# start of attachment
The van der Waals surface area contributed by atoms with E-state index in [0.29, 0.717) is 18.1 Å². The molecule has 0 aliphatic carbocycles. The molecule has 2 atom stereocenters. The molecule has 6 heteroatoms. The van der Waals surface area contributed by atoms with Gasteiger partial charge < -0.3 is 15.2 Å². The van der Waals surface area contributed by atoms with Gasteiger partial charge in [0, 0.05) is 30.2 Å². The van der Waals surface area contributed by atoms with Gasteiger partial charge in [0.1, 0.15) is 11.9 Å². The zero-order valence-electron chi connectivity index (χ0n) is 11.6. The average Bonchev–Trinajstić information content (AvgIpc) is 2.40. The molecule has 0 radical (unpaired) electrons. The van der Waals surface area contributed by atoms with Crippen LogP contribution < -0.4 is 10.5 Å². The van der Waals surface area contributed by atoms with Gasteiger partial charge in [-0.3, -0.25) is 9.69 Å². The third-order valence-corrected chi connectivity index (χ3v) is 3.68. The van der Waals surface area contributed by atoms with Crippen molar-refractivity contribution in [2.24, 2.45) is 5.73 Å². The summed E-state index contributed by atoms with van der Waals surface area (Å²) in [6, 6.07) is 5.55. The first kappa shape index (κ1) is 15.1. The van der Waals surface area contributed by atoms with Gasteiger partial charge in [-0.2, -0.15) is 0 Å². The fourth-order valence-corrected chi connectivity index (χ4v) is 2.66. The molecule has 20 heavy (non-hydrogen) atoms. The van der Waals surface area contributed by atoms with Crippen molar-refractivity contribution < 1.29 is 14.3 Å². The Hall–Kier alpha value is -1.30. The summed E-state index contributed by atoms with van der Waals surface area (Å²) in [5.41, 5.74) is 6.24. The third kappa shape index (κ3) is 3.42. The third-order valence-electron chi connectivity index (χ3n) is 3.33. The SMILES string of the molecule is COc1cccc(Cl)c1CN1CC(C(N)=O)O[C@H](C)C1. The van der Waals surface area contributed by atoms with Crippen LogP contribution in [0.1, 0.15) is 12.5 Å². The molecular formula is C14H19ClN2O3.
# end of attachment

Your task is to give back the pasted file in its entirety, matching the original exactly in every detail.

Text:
The van der Waals surface area contributed by atoms with E-state index in [0.29, 0.717) is 18.1 Å². The molecule has 0 aliphatic carbocycles. The molecule has 2 atom stereocenters. The molecule has 6 heteroatoms. The van der Waals surface area contributed by atoms with Gasteiger partial charge < -0.3 is 15.2 Å². The van der Waals surface area contributed by atoms with Gasteiger partial charge in [0, 0.05) is 30.2 Å². The van der Waals surface area contributed by atoms with Gasteiger partial charge in [0.1, 0.15) is 11.9 Å². The zero-order valence-electron chi connectivity index (χ0n) is 11.6. The average Bonchev–Trinajstić information content (AvgIpc) is 2.40. The molecule has 0 radical (unpaired) electrons. The van der Waals surface area contributed by atoms with Crippen LogP contribution < -0.4 is 10.5 Å². The van der Waals surface area contributed by atoms with Gasteiger partial charge in [-0.3, -0.25) is 9.69 Å². The third-order valence-corrected chi connectivity index (χ3v) is 3.68. The van der Waals surface area contributed by atoms with Crippen molar-refractivity contribution in [2.24, 2.45) is 5.73 Å². The summed E-state index contributed by atoms with van der Waals surface area (Å²) in [6, 6.07) is 5.55. The first kappa shape index (κ1) is 15.1. The van der Waals surface area contributed by atoms with Gasteiger partial charge in [-0.2, -0.15) is 0 Å². The fourth-order valence-corrected chi connectivity index (χ4v) is 2.66. The molecule has 20 heavy (non-hydrogen) atoms. The van der Waals surface area contributed by atoms with Crippen molar-refractivity contribution < 1.29 is 14.3 Å². The Hall–Kier alpha value is -1.30. The summed E-state index contributed by atoms with van der Waals surface area (Å²) in [5.41, 5.74) is 6.24. The third kappa shape index (κ3) is 3.42. The third-order valence-electron chi connectivity index (χ3n) is 3.33. The SMILES string of the molecule is COc1cccc(Cl)c1CN1CC(C(N)=O)O[C@H](C)C1. The van der Waals surface area contributed by atoms with Crippen LogP contribution in [0.1, 0.15) is 12.5 Å². The molecular formula is C14H19ClN2O3.